Welcome to a new series at Juvenile Instructor entitled “The Gathering.” In this series of posts, several JI-ers will respond to a single question posed by another JI blogger. If you have a question you’d like to submit, please post it as a comment at the bottom of this post. 

If you could assign two books on Mormonism to be read for a US History comprehensive exam, what would they be?

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MHA Paper Proposal Networking Thread

By October 30, 2017


The deadline for the Mormon History Association’s annual conference in Boise, ID is coming up in about two weeks on Wednesday November 15th. The deadline is significantly later than usual so I trust that most of you are prepared and have already submitted. If not, no worries! There is still time.

The call for papers says:

While Idaho provides a rich tableau for the study of Mormonism in the context of the state’s history as a multiracial, multi-ethic, and multireligious place, we also seek papers and panels that address the theme of “Homelands and Bordered Lands” from any vantage point in the Mormon past. In addition to papers and panels that address the conference theme, the program committee also welcomes proposals on any topic in Mormon history.

In other words, Idaho is a fascinating place to explore the evocative theme of “Homelands and Bordered Lands” BUT the conference organizers will also welcome proposals on any area in Mormon history.

At MHA, as with other conferences, proposals for panels (consisting of a chair, three presenters, and a commentator) are much likelier to be accepted than individual papers. The first reason for this is that the program committee is made up of volunteers and shuffling all the papers to fit into cohesive panels would takes a lot of work. Secondly, unified panels enable both the audience and commentator to draw thematic threads throughout the presentations. Individual papers will still be considered but organizing a panel will significantly improve your chances.

I also want to draw your attention to the following part of the call for papers: “We encourage people to organize roundtables, “cafés” in which participants are arranged in small groups to discuss a topic, pre-circulated papers, and so forth.” In other words, a good panel proposal does not have to consist of a chair, three presenters, and a commentator. You could propose a roundtable on professional development issue or under-explored methodology that is relevant to Mormon History. For other ideas look here.

What does a compelling abstract look like? A few years ago JI contributor Ben wrote a post where he summarized what conference organizers look for in a proposal. Y’all should read the whole post, but let me liberally quote some of the most important points.

  • When providing a description of your proposed paper, be as specific as you can about your topic, your approach, and your potential findings. It is not reasonable for you to have your entire paper written at this time—heaven knows we all submit paper proposals as a way to jump-start future research—but it is pretty obvious when a proposal is written without much thought. As a program committee, we want to know that you have given the topic serious thought, that you are familiar with the sources you will consult, and that this is something that will turn out to be a fine finished product. Put simply, your paper proposal should not be something you write on a whim an hour before you submit it, perhaps with a bit of academic jargon thrown in, but should rather be a reflection of your engagement with, knowledge of, and excitement for your topic.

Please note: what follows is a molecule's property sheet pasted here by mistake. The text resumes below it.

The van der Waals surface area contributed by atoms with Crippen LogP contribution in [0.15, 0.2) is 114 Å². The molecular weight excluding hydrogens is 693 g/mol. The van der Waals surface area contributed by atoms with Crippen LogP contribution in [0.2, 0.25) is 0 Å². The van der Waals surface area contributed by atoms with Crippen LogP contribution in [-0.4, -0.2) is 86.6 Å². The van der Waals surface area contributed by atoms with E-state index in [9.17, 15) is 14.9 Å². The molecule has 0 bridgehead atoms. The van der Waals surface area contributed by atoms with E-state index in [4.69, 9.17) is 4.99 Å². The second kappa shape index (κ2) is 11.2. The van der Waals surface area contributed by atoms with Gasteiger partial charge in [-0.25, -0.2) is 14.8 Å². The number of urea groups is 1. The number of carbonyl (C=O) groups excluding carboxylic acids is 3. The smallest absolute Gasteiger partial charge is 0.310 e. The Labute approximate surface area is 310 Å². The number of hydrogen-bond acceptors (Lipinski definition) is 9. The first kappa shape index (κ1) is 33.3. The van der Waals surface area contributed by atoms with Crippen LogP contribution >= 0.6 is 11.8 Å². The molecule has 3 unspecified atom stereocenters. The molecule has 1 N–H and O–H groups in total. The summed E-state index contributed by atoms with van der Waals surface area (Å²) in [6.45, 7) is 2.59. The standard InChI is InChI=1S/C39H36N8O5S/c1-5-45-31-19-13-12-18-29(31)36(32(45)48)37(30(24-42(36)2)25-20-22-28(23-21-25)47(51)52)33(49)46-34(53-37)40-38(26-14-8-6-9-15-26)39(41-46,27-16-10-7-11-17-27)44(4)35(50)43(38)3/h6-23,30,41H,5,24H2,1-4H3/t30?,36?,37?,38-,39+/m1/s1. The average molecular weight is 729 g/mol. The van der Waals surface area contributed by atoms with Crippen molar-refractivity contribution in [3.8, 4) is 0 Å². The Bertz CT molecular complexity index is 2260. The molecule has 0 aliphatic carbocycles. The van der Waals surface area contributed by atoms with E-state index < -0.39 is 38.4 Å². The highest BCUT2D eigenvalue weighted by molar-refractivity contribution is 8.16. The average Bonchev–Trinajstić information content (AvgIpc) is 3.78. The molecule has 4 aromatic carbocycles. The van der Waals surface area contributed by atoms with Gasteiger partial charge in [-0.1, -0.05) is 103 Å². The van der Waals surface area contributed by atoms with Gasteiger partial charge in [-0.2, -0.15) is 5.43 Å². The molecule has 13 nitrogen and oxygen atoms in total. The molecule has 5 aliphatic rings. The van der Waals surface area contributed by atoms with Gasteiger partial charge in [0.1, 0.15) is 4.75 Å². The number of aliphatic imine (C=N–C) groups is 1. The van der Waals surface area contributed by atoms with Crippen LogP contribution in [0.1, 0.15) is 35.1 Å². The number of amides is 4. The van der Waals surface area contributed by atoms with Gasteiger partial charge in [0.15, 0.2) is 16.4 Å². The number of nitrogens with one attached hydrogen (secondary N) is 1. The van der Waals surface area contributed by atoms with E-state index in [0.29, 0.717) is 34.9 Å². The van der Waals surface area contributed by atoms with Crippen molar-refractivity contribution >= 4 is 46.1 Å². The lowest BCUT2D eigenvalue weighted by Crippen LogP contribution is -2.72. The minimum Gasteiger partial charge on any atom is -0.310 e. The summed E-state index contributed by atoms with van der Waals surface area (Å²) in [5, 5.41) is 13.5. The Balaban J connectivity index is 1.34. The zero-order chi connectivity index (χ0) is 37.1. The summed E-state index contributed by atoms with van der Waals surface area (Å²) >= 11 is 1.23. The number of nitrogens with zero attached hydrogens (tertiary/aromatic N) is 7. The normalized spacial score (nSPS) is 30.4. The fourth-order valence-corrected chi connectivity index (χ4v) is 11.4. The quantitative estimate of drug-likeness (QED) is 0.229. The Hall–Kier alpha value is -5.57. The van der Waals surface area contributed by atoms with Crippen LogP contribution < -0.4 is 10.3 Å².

• …Both the paper and panel proposal should cover what makes your submission relevant. What will be new in these presentations? What stories are you telling that have previously been ignored? How are they filling a space in the field previously overlooked? We sometimes like to cover the same stories, arguments, and theories again and again, so it is crucial to show what is going to be novel and important in these new presentations.
  • In putting together your panels, try your best to be as diverse as possible. This diversity includes not only demographic background, though that is always important, but also institutional or occupational backgrounds. For example, a panel on a particular person or event could include papers from an academic professor, a public history employee, as well as an interested observer. And it is always to crucial to ask if your panel could benefit from a different gender or racial perspective, a sensitivity that MHA has recently tried to address more frequently.

In an effort to help you through the difficult task of organizing a panel we want you to use the comment section of this post to network and find fellow panelists. Please summarize your idea for your paper. If others have similar ideas they can get in touch via the JI moderators.

Happy writing everyone!


THE JOSEPH SMITH PAPERS RELEASE DOCUMENTS 6: FEBRUARY 1838-AUGUST 1839

By October 26, 2017